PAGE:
Both Hannah, my daughter-in-law, and Brie my sheepdog were due to give birth this week. They both looked uncomfortable and the lead-up to these events is naturally an anxious time for all concerned.
Brie went first, suddenly rushing around, huffing and puffing, scrabbling up her bedding and pleading for me to stay with her. So I sat in the corner of her whelping box and started to write this column. I labelled the file, whereupon Brie promptly vomited all over everything, necessitating a complete change of bedding. Brie wagged her tail apologetically. I set the washing machine going and turned around to discover a tail and two back legs suspended within a sac. I abandoned writing and set about supervising puppy deliveries. This turned out to take 12 hours and included a trip to the vet to get some oxytocin to aid with contractions.
When we got to eight puppies I thought we were done, but I was wrong; she had 10 (eight bitches and two dogs). It was marvellous to witness how Brie instinctively knew to lick and remove the sac, clearing the airway and massaging life into them. She immediately chewed off the navel cord, leaving about two centimetres, which by morning had shrivelled to neat little stubs. She is being so careful and loving with them, ensuring that they are all fed and kept clean. Mother Nature is awe inspiring.
My reasoning for breeding from her is because she is the best sheepdog I’ve ever had and I wanted to keep her line. The father of the pups is also a good working dog, so I look forward to working with her offspring. My goal is to try my hand at some trials one day. Meanwhile I’m under no illusions that this large litter equates to a lot of work; puppies are terrible time wasters and such fun. Choosing which one to keep is going to be difficult as they are all so special.
Today, Hannah and Nigel became parents; luckily they didn’t have 10, but just one potential shepherdess. Mother and baby are doing well. Nigel is a proud dad. I’m keen to hand over shepherding skills to the younger generation, but due to Covid-19 restrictions we’ve yet to meet our granddaughter. I’m eager to start with baby cuddles. An overload of cuteness all in one week.
I’ll be glad when the days start lengthening out; it seems there are not enough daylight hours to get the work done. The ground is getting pretty wet now, Shrek (ATV) is beginning to leave a mark. Annoyingly our air source heat pump has gone wrong again; error code 21. New technology is great when it works, but if it goes wrong and you can’t fix it with a spanner or a hammer it’s beyond our capabilities.
The engineer opened the fan unit to reveal an alarming array of electronics. Apparently the motherboard needs replacing, so we’re waiting for the part, and an engineer to fit it. The unit is exactly two years old; they’ve already replaced this part once before. Thank goodness we kept our massive wood burner in situ and cook on an oil-fired Nobel (similar to an Aga) during the winter months which keeps the kitchen warm and is excellent for drying wet clothes.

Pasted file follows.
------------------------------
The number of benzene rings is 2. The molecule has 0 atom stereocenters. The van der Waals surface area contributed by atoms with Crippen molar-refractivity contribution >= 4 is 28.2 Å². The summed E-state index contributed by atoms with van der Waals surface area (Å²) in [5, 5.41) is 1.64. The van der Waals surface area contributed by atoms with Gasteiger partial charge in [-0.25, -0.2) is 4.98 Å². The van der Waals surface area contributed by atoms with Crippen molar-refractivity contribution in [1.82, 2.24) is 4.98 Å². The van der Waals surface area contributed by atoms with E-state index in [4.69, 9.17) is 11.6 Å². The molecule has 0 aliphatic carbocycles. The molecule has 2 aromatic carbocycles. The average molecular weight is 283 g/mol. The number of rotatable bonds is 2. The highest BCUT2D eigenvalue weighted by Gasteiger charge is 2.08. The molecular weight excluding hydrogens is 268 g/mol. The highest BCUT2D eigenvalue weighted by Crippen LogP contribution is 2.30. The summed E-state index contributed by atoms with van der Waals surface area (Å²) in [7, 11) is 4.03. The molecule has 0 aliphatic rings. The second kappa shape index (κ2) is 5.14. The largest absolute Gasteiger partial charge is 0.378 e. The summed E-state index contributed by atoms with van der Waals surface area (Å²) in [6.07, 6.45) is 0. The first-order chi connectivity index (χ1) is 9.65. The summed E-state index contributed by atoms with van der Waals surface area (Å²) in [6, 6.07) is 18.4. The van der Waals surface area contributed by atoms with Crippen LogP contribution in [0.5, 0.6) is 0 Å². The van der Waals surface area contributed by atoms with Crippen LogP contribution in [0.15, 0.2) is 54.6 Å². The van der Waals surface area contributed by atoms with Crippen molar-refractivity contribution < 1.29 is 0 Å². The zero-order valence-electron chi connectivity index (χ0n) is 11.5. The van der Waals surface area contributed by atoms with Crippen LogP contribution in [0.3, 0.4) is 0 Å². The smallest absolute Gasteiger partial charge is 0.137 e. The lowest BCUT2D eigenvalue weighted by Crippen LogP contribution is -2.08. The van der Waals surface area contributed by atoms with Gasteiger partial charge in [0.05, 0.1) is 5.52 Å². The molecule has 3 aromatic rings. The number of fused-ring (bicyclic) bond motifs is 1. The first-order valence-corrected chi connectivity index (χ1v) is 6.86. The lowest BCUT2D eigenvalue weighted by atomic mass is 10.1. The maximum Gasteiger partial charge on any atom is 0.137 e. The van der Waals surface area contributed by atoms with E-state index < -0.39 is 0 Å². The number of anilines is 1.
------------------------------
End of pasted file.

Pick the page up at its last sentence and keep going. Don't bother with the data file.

Good drying facilities are a ‘must’ in any farmhouse, especially when you get in after a day spent working with the spaniels. The early part of the season has been so mild it’s been difficult to gauge what clothing to wear. Look at the sky, it’s grey, so you add an extra layer, but once outside working you discover it’s remarkably warm.
When you’re beating your way through brambles in the woods it’s positively hot despite drizzling rain. Last year the shooting was cut short due to Covid-19, so everyone (dogs and humans) is making the best of this season while it lasts. I’m surprised not many of all those pheasants left in January 2021 made it through to autumn, but I was glad to see Jeeves the Reeves who must be three was an exception, clearly not only a handsome bird but also tough and wise.
A dozen of our Sussex dry cows due to calve in the spring are out wintering in the parkland and woods surrounding Herstmonceux castle. So far they appear to be very content; we are monitoring their condition carefully. It’s certainly a beautiful setting to go lookering in and is providing extra space for our housed cattle.
These cows will need to come home in early February, but by then we should have used enough hay and bedding to clear extra space for them. We await planning approval for improved cattle facilities. Unfortunately, bureaucracy doesn’t make higher welfare standards easy to attain. Fortitude and patience are required as not everyone understands the practicality of farming.
Nigel is keen to push our farming enterprise in the regenerative direction, so this year we have been interested to follow the progress of mob grazing cattle at Springham farm, Chiddingly.
We were invited by the High Weald AONB team to look at the set-up during the summer and I requested a revisit in the autumn when it was wetter. I was impressed by how well the system worked. The High Weald AONB team is a useful resource and has some grant funding available for anyone farming in the area.
Wishing everyone prosperous farming, good health and happiness in 2022. Perhaps my New Year’s aspirations are a touch optimistic given the turmoil in our world these days, but I like to live in hope for better things to come.
I’m not naive enough to think that the new year will be without challenges, but I remind myself there will be opportunities to explore as well. At any rate, reflections on last year’s failures and successes will make us one year wiser. Making plans is fun. Regardless of whether they come to fruition or not, it’s all part of life’s adventure.
Stay safe in 2022.